Wording that “could have been enhanced” and a severe bout of memory loss characterised the first day of the royal commission’s public hearings on superannuation as counsel assisting Michael Hodge took to MLC and NAB with a surgeon’s knife.
“Consumers are unable to do anything more than peer dimly through the darkness of their superannuation trustees,” he warned in his opening statement.
“What happens when we leave these trustees alone in the dark with our money? Can they be trusted to do the right thing?”
His questioning of MLC executive Paul Carter didn’t answer the question.
Questioning why commissions for a certain group of customers were grandfathered after transferring them to different funds, Mr Carter said the commissions stayed in place because to remove them would be to break a contract with advisers who would then shift clients to other funds.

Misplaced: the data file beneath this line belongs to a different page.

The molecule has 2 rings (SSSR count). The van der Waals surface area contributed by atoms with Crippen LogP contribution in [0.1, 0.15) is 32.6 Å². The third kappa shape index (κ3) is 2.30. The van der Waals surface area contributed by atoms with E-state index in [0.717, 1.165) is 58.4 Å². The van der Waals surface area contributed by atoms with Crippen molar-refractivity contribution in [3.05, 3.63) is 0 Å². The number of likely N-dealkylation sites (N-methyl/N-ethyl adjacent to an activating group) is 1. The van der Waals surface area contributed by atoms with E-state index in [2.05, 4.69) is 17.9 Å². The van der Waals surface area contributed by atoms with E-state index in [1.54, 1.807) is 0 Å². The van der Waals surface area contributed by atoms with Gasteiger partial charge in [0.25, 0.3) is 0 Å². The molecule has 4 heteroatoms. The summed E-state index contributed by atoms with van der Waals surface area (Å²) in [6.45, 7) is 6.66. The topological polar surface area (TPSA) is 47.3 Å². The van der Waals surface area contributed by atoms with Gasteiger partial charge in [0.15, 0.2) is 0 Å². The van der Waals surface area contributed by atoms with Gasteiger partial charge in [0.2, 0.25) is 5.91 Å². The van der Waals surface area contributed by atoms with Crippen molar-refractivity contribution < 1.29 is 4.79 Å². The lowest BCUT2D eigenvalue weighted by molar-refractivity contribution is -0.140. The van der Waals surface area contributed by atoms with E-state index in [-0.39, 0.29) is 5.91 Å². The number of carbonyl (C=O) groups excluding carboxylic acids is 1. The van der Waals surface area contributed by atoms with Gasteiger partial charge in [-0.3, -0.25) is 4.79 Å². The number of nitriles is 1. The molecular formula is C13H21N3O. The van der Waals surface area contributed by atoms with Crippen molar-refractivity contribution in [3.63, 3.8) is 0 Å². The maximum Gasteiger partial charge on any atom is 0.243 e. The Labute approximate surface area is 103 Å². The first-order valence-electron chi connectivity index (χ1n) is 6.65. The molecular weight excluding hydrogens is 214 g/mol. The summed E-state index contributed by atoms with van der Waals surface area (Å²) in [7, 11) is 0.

“That would impact the sustainability of the fund,” Mr Carter argued.
Mr Hodge didn’t accept the answer, reminding Mr Carter of advisers’ duty to act in the best interests of their clients.
Noting this, Mr Carter said advisers could take clients to products of an equal value proposition but in a separate business without failing the best interests duty.
However, he also conceded that there were “commercial concerns” around the grandfathering of commission fees, namely a loss of revenue.
The commission also interrogated the nature of certain fees charged to customers and in particular a document referring to a commission payment as a fee.
The plan service fees (PSF) in question were described in a document as a fee paid for a service performed by a NAB adviser.
Mr Carter argued that a payment of commission doesn’t imply a lack of services being provided.
“There's an important distinction here,” Mr Hodge retorted.
“If it's a fee for a service and the service isn't provided then MLC has to refund the money.”
He argued the PSF here was a fee for access to service and not a fee for actual services provided.
While Mr Carter didn’t go so far as to agree the wording was misleading, he did concede that the “wording could have been enhanced”.
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